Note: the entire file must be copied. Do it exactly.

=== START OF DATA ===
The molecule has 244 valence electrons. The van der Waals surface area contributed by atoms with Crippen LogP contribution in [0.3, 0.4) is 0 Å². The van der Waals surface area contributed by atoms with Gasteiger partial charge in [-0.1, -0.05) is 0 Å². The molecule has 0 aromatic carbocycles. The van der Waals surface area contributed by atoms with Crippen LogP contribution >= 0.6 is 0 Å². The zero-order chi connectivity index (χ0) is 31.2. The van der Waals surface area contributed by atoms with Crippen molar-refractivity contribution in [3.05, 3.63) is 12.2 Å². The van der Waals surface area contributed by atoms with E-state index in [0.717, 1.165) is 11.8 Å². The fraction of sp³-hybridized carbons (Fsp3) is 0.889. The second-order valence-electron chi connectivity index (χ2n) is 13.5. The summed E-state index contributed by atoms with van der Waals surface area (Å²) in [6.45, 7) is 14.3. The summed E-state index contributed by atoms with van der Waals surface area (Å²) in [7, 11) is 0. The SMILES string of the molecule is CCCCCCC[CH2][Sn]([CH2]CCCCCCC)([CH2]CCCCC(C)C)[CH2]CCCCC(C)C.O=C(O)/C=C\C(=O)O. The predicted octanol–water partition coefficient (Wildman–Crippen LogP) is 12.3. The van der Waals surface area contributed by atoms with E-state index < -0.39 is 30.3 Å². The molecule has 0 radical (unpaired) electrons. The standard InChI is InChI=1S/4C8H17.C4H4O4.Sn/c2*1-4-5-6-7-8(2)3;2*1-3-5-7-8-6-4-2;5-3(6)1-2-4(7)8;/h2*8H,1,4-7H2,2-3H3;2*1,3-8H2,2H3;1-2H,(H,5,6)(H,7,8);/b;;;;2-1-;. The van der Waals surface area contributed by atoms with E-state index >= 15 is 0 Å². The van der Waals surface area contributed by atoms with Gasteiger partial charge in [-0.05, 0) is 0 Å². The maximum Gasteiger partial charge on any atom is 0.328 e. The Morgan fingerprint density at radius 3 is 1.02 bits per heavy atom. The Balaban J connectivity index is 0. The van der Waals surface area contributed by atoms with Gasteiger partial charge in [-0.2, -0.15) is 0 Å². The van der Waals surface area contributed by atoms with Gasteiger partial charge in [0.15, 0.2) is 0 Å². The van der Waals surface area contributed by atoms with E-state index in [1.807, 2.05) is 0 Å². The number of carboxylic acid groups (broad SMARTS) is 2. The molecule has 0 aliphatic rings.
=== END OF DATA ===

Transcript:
The molecule has 244 valence electrons. The van der Waals surface area contributed by atoms with Crippen LogP contribution in [0.3, 0.4) is 0 Å². The van der Waals surface area contributed by atoms with Gasteiger partial charge in [-0.1, -0.05) is 0 Å². The molecule has 0 aromatic carbocycles. The van der Waals surface area contributed by atoms with Crippen LogP contribution >= 0.6 is 0 Å². The zero-order chi connectivity index (χ0) is 31.2. The van der Waals surface area contributed by atoms with Crippen molar-refractivity contribution in [3.05, 3.63) is 12.2 Å². The van der Waals surface area contributed by atoms with E-state index in [0.717, 1.165) is 11.8 Å². The fraction of sp³-hybridized carbons (Fsp3) is 0.889. The second-order valence-electron chi connectivity index (χ2n) is 13.5. The summed E-state index contributed by atoms with van der Waals surface area (Å²) in [6.45, 7) is 14.3. The summed E-state index contributed by atoms with van der Waals surface area (Å²) in [7, 11) is 0. The SMILES string of the molecule is CCCCCCC[CH2][Sn]([CH2]CCCCCCC)([CH2]CCCCC(C)C)[CH2]CCCCC(C)C.O=C(O)/C=C\C(=O)O. The predicted octanol–water partition coefficient (Wildman–Crippen LogP) is 12.3. The van der Waals surface area contributed by atoms with E-state index < -0.39 is 30.3 Å². The molecule has 0 radical (unpaired) electrons. The standard InChI is InChI=1S/4C8H17.C4H4O4.Sn/c2*1-4-5-6-7-8(2)3;2*1-3-5-7-8-6-4-2;5-3(6)1-2-4(7)8;/h2*8H,1,4-7H2,2-3H3;2*1,3-8H2,2H3;1-2H,(H,5,6)(H,7,8);/b;;;;2-1-;. The van der Waals surface area contributed by atoms with E-state index >= 15 is 0 Å². The van der Waals surface area contributed by atoms with Gasteiger partial charge in [-0.05, 0) is 0 Å². The maximum Gasteiger partial charge on any atom is 0.328 e. The Morgan fingerprint density at radius 3 is 1.02 bits per heavy atom. The Balaban J connectivity index is 0. The van der Waals surface area contributed by atoms with Gasteiger partial charge in [-0.2, -0.15) is 0 Å². The van der Waals surface area contributed by atoms with Gasteiger partial charge in [0.15, 0.2) is 0 Å². The van der Waals surface area contributed by atoms with E-state index in [1.807, 2.05) is 0 Å². The number of carboxylic acid groups (broad SMARTS) is 2. The molecule has 0 aliphatic rings.